Search for location "Italy"
||The Roman Catholic Vatican Council under Pope Pius IX formulated the doctrine of papal infallibility. Shortly afterwards Italian forces under Victor Emmanuel II attacked the Papal States and seize and occupy Rome, virtually extinguishing the temporal sovereignty of the pope. [GPB227; PDC54]
See Bahá'í Historical Facts.
||Pope Pius IX; Popes; Christianity; History (general)
|1881 (In the year)
||Michele Lessona (b. 20 September 1923 in Turin Italy, d. 20 July 1894 in Turin) was a writer, a philosopher, an explorer and an educator as well as a medical doctor. He was also a prominent scientist who had translated Darwin and went on to influence generations of Italian scientists.
In 1862 he had been appointed physician to the diplomatic delegation sent to Persia to establish relations between the newly created Kingdom of Italy and the Persian government. There in Tabriz, Lessona met Daud Khan, who told him about the new Revelation. He met often with Gobineau, who had then become the French Ambassador to Persia and the two became lifelong friends. Most of Lessona’s information on the Bábi Faith came from these two sources, especially the latter. He found it difficult to get any first-hand information about the Babis, but did recognize, in 1962, that the successor to the Báb was living in Baghdad.
Lessona organized two-part conference on the Bábi movement that was held in December of 1880. The following year he published the proceedings of the conference in a small monograph called I Bábi. It was the first Italian historical testimony on the Bábí - Bahá'í Faith.
[Bahá'í Tributes; Bahá'í Teachings; BW12p900]
|Turin; Italy; Tabriz; Iran
||Michele Lessona; Comte de Gobineau; Babism
|1899. c. 1899
||It is believed that the first Bahá'ís, a couple, were in Italy in 1899. [BN #43 Aug 1930 p8]
A Bahá'í group was established in Italy. [BBRSM:106]
|1900 26 Nov
||Agnes Baldwin Alexander wrote to `Abdu'l-Bahá declaring her belief in Bahá'u'lláh. [BFA2:159; SBR176; PH32]
She had heard of the Bahá'í Faith from Charlotte Dixon while staying in a pension in Rome. She stayed in Rome for three months studying prophecies then travelled to Paris for further study with May Bolles for another three and one half months. [BFA2:159; SBR176]
She left Paris in the Spring of 1901 for London, New England, Oakland, Ca and finally Honolulu. On returning to Hawaii in December 1901 she became the first Bahá'í to set foot in Hawaii. [BFA2:159–60; SBR177]
||Rome; Italy; Paris; France; Oakland; California; London; United Kingdom; Honolulu; Hawaii
||Agnes Alexander; May Maxwell (Bolles); Charlotte Dixon
|1911 22 Aug - 3 Sep
||`Abdu'l-Bahá took up residence at Thonon-les-Bains on Lake Leman (Lake Geneva). [AB140; GPB280; SBR219]
While there He encountered Zillu's-Sultán, the eldest son of the Sháh of the time, Násirid-Dín Sháh. It was he who had ratified the execution of the King of Martyrs and the Beloved of Martyrs and at least 100 others. The whole family was in exile in Geneva at this time. 'Abdu'l-Bahá was very courteous to this man who had been such an inveterate enemy of the Cause. [DJT172, AY19, GPB201] .
The Master sent for Juliet Thompson who had been waiting in London for His permission to join Him.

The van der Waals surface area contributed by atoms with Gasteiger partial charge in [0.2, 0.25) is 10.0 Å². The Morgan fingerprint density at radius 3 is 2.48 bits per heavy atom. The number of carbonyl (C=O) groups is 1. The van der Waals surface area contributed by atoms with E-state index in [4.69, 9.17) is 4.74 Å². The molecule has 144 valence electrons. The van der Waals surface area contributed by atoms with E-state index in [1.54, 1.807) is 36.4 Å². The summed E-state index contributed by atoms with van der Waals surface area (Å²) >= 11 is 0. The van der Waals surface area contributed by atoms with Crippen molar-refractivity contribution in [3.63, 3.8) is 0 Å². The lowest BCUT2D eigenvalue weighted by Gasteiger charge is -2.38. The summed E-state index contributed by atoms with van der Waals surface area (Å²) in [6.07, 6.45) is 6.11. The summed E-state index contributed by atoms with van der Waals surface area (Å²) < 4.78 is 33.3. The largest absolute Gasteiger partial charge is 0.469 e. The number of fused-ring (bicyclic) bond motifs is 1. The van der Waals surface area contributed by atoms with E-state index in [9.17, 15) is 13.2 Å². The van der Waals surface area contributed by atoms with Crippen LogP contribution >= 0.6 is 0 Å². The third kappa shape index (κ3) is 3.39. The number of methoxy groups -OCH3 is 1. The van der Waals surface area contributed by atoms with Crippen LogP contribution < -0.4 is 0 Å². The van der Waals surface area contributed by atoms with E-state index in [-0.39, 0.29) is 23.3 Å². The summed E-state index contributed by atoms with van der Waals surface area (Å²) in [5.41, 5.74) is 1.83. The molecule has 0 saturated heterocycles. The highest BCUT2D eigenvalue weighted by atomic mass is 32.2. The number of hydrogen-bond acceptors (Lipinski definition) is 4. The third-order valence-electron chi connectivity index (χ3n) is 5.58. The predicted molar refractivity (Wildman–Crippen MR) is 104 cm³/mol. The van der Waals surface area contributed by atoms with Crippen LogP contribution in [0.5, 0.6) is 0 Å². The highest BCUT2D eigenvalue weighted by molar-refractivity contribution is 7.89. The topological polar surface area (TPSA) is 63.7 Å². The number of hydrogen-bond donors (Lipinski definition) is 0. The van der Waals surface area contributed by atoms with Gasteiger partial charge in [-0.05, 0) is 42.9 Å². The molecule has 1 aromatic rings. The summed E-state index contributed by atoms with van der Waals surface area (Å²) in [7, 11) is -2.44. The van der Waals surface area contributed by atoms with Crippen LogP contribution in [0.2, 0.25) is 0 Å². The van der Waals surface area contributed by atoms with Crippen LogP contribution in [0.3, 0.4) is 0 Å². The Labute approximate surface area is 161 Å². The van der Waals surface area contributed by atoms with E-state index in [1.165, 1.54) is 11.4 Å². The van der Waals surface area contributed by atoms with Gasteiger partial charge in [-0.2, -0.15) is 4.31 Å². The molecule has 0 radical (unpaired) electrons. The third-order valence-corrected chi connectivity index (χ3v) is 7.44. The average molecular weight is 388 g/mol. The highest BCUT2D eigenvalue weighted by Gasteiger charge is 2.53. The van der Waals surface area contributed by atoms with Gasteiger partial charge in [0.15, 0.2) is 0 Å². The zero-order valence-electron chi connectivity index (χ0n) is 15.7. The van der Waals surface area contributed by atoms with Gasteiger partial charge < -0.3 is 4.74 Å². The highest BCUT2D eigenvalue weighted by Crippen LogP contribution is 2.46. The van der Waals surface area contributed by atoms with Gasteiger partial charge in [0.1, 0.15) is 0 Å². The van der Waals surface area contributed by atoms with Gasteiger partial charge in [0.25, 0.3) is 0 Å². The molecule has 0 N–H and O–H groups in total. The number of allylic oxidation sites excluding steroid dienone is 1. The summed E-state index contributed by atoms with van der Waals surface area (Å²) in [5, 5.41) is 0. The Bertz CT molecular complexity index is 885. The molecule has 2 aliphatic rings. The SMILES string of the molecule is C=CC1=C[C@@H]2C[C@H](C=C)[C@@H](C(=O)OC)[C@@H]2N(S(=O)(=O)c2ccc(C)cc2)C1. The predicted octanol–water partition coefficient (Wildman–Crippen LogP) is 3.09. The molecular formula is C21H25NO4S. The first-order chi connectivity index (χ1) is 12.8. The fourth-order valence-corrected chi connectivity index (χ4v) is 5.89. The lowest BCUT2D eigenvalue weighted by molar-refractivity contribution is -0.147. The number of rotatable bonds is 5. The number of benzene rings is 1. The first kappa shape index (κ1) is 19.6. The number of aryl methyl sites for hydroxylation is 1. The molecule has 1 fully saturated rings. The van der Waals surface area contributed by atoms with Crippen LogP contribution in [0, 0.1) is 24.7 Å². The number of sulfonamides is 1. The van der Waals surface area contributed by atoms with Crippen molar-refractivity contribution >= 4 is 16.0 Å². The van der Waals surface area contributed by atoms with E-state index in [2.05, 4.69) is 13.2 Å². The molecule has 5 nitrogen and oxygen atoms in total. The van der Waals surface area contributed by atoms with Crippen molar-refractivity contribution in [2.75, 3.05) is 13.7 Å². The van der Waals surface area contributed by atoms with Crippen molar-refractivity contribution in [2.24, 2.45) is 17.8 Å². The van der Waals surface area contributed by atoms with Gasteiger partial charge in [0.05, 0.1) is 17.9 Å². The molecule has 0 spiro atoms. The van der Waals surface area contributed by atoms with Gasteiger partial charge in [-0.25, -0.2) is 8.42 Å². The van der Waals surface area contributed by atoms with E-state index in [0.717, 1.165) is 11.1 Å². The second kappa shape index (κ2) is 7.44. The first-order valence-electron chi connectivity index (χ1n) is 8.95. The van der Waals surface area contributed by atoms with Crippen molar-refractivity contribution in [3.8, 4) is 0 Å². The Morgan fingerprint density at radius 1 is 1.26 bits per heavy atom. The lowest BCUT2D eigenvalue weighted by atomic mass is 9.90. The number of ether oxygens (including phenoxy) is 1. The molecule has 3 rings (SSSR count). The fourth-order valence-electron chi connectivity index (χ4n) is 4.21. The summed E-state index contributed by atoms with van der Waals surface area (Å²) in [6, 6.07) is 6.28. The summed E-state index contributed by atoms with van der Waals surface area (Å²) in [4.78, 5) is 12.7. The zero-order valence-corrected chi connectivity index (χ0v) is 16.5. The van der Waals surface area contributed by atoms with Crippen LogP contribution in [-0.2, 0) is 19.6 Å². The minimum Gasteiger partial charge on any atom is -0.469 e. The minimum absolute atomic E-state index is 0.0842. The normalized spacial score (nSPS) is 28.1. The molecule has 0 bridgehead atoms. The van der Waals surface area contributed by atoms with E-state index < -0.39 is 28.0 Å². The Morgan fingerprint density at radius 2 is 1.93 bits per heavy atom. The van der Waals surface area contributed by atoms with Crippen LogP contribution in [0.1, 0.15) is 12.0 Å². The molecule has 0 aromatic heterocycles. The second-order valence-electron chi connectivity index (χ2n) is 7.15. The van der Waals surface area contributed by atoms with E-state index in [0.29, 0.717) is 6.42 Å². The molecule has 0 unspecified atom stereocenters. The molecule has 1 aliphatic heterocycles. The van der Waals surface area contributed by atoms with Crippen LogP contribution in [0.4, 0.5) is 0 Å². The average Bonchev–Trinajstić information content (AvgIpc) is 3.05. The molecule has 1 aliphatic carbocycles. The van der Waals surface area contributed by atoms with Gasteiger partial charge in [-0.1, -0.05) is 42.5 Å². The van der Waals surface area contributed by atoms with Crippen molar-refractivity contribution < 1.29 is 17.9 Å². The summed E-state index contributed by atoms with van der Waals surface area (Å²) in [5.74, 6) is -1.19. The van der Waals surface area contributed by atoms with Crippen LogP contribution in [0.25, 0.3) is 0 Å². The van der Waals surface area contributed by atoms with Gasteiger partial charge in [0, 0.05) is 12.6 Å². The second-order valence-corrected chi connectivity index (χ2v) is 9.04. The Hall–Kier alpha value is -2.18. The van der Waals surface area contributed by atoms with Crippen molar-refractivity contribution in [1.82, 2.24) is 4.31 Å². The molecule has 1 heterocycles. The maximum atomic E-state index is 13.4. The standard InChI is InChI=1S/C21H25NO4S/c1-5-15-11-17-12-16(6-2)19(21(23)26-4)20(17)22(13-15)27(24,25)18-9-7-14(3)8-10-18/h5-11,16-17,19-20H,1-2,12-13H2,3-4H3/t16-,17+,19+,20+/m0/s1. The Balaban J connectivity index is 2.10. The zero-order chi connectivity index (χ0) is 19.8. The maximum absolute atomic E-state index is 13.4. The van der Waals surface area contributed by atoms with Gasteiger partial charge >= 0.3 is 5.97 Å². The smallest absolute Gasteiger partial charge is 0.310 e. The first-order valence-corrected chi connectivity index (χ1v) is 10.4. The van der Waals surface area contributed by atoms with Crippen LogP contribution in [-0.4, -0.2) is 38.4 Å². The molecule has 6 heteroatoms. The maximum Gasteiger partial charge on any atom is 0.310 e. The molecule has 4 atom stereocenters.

During His stay he had a visit from Annie Boylan, a member of the New York community that was experiencing disharmony. Unaware of Bahá'í election procedures, a group that was unhappy with the disunity and ineffectiveness of the Council had organized a vote to be rid of several of its Council members. 'Abdu'l-Bahá had written to the community a short time before recommending that the Council be expanded from 9 to 27 members so that all factions could be represented. He also recommended that women be included on the Council and that the name be changed to "the Spiritual Assembly of the Bahá'ís of New York". This apparently addressed the problem of disunity because the New York community went on to contribute significantly to the progress of the Faith on a national level. [DJT181, BFA2p338]
Horace Holley, who lived at Quattro Torri, Siena, Italy at the time, along with his wife Bertha Herbert and baby daughter Hertha, visited 'Abdu'l-Bahá on the 29th and 30th of August. Please see his Religion for Mankind p 232-237 for a pen portrait of 'Abdu'l-Bahá.
He met with Elizabeth Stewart and Lillian Kappes who were on their way to Tehran. [find reference]
It would appear that He returned to Marseilles and travelled to London by sea. [SCU22-23]
||Thonon-les-Bains; Lake Leman; Marseilles; France; Switzerland; Italy; London; United Kingdom; New York; United States
||Abdul-Baha, Travels of; Abdul-Baha, First Western tour; Board of Council; Spiritual Assemblies; Unity; Zillus-Sultan; Persecution; Mirza Muhammad-Hasan (King of Martyrs); Mirza Muhammad-Husayn (Beloved of Martyrs); King of Martyrs and Beloved of Martyrs; Juliet Thompson; Horace Holley; Elizabeth Stewart; Lillian Kappes; Ships
|1911. 29 Sep
||The start of the Italo-Turkish war which lasted until the 18th of October 1912 when the Ottoman Empire signed a treaty in Ouchy in Lausanne called the First Treaty of Lausanne, (often also called Treaty of Ouchy to distinguish it from the 1923 Treaty of Lausanne), (the Second Treaty of Lausanne). Italy's victory led to the annexation of the Ottoman Tripolitania Vilayet, including sub-provinces like Fezzan, Cyrenaica, and Tripoli itself. These regions later became Italian colonies known as Italian Tripolitania and Cyrenaica, which eventually merged into Italian Libya. Italy established control over Libya and would govern the region until the end of World War II.